Continuing to Make Strides: 50 Years Post the Civil Rights Act of 1964

Imagine walking into a nice, clean, and new public bathroom or public school; imagine being treated superior to other races and ethnicities, having exclusive seating on public buses and trains.  Now imagine walking into a “colored only” dilapidated public bathroom or segregated public school, or even imagine being treated inferior because of the color of your skin, being forced to sit at the back of the bus because of the color of your skin.  For almost a century, White Americans used the nice public bathrooms, had the new textbooks in their public schools, and were treated superior to African Americans and other underrepresented minorities.  African Americans were treated like second class citizens, denied basic civil rights.  They were denied equal access to public accommodations and forced to attend inferior segregated schools. 

When the stakes became too high, Congress attempted to place African Americans on an equal playing field with their White counterparts. The reconstruction era would, among other things, afford African Americans the right to vote and attempted to prevent racial segregation in public accommodations.  However, those efforts towards equality were undermined by the Jim Crow laws of the south and the “Separate but Equal” doctrine that was legitimized in the nationally known Plessy v. Ferguson decision.  By the early 1900s, there were poll taxes, property qualifications and violence going on throughout the country to not only disenfranchise African American voters but to discourage them from joining political organizations and attending school. 

It took numerous protests, landmark cases such as Brown v. Board of Education, the deaths of people such as Emmett Till and Medgar Wiley Evers, for citizens across the nation to realize no person, no matter their race should be inferior to another.  After hundreds of African Americans were arrested, beaten, and even killed, the Civil Rights Act of 1964 (CRA of ’64) was passed.  The CRA of ‘64 gave African Americans and other underrepresented minorities a newfound view of equality and justice.  The CRA of ’64 outlawed segregation in public accommodations and the Jim Crow laws that once ruled the south and even some northern states were also outlawed.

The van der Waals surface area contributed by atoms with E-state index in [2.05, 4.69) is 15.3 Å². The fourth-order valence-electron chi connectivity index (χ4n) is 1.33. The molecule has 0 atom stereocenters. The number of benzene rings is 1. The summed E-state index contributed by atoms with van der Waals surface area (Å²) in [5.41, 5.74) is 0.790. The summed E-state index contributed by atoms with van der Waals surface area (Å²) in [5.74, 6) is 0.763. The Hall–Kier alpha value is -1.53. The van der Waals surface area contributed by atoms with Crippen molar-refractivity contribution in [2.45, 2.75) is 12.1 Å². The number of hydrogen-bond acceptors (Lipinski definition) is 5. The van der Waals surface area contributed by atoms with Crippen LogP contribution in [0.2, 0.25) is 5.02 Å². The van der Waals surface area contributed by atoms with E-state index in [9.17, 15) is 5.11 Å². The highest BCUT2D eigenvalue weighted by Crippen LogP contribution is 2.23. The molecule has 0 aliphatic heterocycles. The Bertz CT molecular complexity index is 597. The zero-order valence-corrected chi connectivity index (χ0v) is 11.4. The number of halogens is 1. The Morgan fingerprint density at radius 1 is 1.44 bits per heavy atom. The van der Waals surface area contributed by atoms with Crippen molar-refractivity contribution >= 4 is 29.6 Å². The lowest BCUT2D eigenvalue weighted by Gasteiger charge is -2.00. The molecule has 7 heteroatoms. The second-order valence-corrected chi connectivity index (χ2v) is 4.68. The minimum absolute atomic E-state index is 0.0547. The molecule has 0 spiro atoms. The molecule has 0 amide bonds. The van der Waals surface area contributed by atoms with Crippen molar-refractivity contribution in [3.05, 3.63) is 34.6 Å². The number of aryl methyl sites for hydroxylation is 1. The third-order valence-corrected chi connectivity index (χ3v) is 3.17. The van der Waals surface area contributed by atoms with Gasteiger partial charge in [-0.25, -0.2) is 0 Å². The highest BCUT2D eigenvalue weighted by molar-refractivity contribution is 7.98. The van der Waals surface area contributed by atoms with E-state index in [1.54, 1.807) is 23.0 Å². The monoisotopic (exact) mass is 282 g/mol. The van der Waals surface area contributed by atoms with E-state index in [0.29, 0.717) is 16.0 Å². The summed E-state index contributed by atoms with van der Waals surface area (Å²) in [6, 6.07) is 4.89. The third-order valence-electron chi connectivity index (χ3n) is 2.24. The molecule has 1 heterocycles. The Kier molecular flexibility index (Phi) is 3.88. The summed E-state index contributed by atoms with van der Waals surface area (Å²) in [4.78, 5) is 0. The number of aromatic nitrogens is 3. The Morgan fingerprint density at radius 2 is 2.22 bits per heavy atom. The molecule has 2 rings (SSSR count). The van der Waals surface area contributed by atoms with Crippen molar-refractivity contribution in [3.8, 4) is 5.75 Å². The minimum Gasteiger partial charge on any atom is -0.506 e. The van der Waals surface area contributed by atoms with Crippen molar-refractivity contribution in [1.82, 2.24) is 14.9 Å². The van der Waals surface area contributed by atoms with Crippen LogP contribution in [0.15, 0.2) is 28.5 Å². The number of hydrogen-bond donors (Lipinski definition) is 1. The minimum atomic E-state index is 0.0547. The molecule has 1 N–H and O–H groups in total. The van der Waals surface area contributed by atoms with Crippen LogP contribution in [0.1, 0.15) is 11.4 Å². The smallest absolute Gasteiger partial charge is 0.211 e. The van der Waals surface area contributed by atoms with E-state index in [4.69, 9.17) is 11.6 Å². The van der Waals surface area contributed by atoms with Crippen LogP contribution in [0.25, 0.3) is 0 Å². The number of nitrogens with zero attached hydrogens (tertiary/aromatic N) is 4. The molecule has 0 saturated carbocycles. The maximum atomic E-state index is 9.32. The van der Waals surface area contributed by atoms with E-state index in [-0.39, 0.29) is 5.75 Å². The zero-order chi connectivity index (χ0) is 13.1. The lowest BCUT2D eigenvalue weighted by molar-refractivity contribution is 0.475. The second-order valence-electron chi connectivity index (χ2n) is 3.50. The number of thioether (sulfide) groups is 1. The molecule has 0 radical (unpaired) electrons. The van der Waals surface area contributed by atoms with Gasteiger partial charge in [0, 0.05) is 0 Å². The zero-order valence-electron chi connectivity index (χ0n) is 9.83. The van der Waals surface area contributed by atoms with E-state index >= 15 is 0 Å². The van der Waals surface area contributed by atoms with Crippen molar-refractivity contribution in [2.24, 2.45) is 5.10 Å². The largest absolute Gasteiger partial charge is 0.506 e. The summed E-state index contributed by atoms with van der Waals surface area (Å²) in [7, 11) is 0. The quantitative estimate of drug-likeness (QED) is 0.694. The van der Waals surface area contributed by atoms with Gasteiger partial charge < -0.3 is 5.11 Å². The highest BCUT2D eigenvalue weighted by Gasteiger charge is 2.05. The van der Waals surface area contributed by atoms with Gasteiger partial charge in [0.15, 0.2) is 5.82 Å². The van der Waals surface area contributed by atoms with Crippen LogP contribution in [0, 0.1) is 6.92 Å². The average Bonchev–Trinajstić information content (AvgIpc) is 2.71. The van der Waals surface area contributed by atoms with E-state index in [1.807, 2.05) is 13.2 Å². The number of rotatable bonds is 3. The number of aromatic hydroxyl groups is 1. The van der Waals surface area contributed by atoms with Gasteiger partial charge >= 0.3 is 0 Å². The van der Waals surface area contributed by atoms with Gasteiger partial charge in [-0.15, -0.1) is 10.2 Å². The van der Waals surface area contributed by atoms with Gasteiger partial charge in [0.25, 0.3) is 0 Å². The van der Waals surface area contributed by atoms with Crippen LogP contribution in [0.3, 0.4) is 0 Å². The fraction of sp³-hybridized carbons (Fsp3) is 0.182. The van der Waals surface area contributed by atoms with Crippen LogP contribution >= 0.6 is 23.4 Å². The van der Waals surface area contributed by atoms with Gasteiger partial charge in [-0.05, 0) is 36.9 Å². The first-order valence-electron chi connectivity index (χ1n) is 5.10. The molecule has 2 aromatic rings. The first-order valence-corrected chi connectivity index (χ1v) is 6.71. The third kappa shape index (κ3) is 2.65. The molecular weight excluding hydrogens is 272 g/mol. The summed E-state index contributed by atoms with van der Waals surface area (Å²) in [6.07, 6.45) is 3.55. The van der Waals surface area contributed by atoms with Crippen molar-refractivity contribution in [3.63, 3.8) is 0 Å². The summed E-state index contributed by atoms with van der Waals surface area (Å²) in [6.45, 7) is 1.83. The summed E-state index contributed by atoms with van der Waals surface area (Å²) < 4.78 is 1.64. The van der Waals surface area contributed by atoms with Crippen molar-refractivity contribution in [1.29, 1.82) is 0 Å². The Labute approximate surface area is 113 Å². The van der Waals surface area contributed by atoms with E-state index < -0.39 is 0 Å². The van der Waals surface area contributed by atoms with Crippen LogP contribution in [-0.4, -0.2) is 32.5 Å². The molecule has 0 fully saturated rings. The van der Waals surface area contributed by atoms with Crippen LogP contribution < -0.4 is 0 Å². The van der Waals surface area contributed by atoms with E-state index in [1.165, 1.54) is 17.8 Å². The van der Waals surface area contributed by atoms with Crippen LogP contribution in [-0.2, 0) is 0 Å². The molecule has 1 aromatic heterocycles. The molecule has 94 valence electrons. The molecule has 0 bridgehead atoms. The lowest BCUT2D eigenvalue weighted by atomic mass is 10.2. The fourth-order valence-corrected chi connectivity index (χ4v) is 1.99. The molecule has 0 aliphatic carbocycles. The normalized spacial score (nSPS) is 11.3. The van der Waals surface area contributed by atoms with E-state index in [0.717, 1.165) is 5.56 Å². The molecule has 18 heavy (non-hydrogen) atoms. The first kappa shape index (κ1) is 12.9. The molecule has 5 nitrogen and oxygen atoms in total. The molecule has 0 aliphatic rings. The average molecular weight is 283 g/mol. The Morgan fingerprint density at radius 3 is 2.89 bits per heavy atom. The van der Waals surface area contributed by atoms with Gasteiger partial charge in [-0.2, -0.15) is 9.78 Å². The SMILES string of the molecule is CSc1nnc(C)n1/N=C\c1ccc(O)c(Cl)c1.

As we commemorate the 50th year since the passing of the CRA of ’64, not only people of color but women as well have gained unprecedented access to politics, corporate America, higher education, housing, and more.  While unparalleled strides have been made since the passing of the CRA of ’64, African Americans are still not on an equal playing field with their White counterparts.  According to the Economic Policy Institute, African Americans incomes have risen and poverty rates have declined, however, we still fall ten, twenty, fifty percent below Whites average family income, employment rate, and college graduation passage.  

50 years ago, the National Association for the Advancement of Colored People stood alongside Martin Luther King, Jr., Congressman John Lewis, and other civil rights icons to redefine equality and economic justice for African Americans and other underrepresented minorities.  Today, as we look at the great strides that have been made in the last five decades, the statistics are a constant reminder that there is still great work to be done.  As a nation, we have come a long way from the Jim Crow era and segregated schools.  However, we must continue fighting for the rights of African Americans and other underrepresented minorities until we are not statistically below Whites, but statistically equivalent.


Algernon Austin, The Unfinished March, an Overview, Economic Policy Institute (June 18, 2013).